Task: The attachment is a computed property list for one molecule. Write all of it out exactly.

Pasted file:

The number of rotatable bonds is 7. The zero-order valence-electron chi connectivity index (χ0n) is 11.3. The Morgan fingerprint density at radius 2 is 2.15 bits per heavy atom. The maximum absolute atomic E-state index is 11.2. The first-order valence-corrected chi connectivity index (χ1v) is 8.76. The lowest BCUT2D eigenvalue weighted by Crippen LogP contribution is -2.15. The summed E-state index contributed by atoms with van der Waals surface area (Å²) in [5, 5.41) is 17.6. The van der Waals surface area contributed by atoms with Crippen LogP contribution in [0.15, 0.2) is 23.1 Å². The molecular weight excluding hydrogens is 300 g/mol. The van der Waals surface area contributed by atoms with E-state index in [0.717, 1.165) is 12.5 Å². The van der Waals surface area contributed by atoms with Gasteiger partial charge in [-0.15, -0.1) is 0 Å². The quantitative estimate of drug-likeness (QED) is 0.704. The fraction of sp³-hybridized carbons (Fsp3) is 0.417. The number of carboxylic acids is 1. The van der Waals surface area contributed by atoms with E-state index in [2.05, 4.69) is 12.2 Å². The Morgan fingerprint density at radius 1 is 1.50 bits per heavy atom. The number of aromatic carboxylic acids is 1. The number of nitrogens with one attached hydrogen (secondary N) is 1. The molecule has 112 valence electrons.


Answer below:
The number of rotatable bonds is 7. The zero-order valence-electron chi connectivity index (χ0n) is 11.3. The Morgan fingerprint density at radius 2 is 2.15 bits per heavy atom. The maximum absolute atomic E-state index is 11.2. The first-order valence-corrected chi connectivity index (χ1v) is 8.76. The lowest BCUT2D eigenvalue weighted by Crippen LogP contribution is -2.15. The summed E-state index contributed by atoms with van der Waals surface area (Å²) in [5, 5.41) is 17.6. The van der Waals surface area contributed by atoms with Crippen LogP contribution in [0.15, 0.2) is 23.1 Å². The molecular weight excluding hydrogens is 300 g/mol. The van der Waals surface area contributed by atoms with E-state index in [0.717, 1.165) is 12.5 Å². The van der Waals surface area contributed by atoms with Gasteiger partial charge in [-0.15, -0.1) is 0 Å². The quantitative estimate of drug-likeness (QED) is 0.704. The fraction of sp³-hybridized carbons (Fsp3) is 0.417. The number of carboxylic acids is 1. The van der Waals surface area contributed by atoms with E-state index in [2.05, 4.69) is 12.2 Å². The Morgan fingerprint density at radius 1 is 1.50 bits per heavy atom. The number of aromatic carboxylic acids is 1. The number of nitrogens with one attached hydrogen (secondary N) is 1. The molecule has 112 valence electrons.